The inclusion of Lightform and Cloudform along with the printing of Primordial Mist brought manifest into the spotlight. While Khans block brought a lot to the table, I see manifest as an overlooked gem that plays so well into what Aminatou can do—especially with her second ability. With the inclusion of Write into Being and Mastery of the Unseen, it should be easy to sneak oversized bodies like Inverter of Truth or Eater of Days into play and turn them face up for a low cost later while avoiding their enter the battlefield effects.

Unfortunately, miracle has not panned out as much as I would have hoped. While I see the worth in Entreat the Angels, Terminus, and Temporal Mastery; these cards often clog up either the top of my library or my hand as I wait for an optimal time to pull the trigger on them. You can stocking Brainstorm, Mishra’s Bauble, and Sensei’s Divining Top to be able to cast miracles on other players’ turns; but requires heavy mental gymnastics to keep the top of my library organized how I would like it. Also, I never liked having Future Sight in the deck—as much as I had thought I might—because it took all the secrets away and I could never bluff about what was hiding atop my library.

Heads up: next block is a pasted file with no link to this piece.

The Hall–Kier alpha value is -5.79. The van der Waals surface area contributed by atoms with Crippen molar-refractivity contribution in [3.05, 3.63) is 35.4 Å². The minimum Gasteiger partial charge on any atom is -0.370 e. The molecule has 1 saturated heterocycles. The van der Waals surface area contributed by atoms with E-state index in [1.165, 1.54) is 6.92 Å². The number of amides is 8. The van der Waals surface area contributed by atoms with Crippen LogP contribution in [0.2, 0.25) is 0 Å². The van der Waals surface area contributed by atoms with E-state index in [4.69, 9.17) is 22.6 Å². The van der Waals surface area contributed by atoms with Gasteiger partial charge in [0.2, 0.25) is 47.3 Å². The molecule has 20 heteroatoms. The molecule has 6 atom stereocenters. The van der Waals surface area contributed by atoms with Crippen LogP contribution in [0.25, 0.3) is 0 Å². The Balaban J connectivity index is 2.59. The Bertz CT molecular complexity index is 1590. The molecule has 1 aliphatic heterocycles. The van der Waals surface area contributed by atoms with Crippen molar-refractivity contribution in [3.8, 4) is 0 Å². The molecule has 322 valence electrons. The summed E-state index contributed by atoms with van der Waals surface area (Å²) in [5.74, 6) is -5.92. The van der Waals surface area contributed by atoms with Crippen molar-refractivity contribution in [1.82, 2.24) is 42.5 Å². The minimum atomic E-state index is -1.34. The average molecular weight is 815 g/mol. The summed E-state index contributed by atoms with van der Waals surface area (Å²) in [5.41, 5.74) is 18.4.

There and Gone Again

One of the things I liked about Aminatou from the first time I saw her was the chance to make blinking a core component of the deck. The key is, her second ability hits any permanent we own, tying into her final ability. This brought about a good tension within the deck, employing creatures that wanted to be blinked and spells that could blink them. At present the blinking package is Eerie Interlude, Long Road Home, Mistmeadow Witch, and Otherworldly Journey. The important part of these spells is that they don’t immediately return the target to play like Flicker, but instead wait until the end of turn. This plays into Aminatou’s final ability, keeping our creatures with us as we pass the turn.

On the topic of creatures, the blinking theme first brought me to the evoke creatures from Lorwyn/Morningtide: Shriekmaw, Mulldrifter, and Aethersnipe. These three presently win out over some of the other options, but spaces open up. I wouldn’t mind including others as the mechanic works well to balance the mana curve in more mana-light games. For further card advantage, I have Sphinx of Uthuun, Cryptic Annelid, and Solemn Simulacrum. And for punishing opponents or answering their threats, I have Lavinia of the Tenth, Suncleanser, and Vendilion Clique.

The use of blinking to subvert control of permanents was a obvious inclusion, but there was a time where I thought that I was going to be using cards like Legerdemain a lot more to swap permanents in greater bulk. As it turns out, Puca’s Mischief and Avarice Totem have really been all I needed, especially when I have Venser, the Sojourner in play to donate my Totem away and then blink it back to my control. This is where a lot of the fun in the deck has come from—subverting expectations that the ultimate will be my end game, when I can just pass things around the table at instant speed as the game calls for it.

Staying Loyal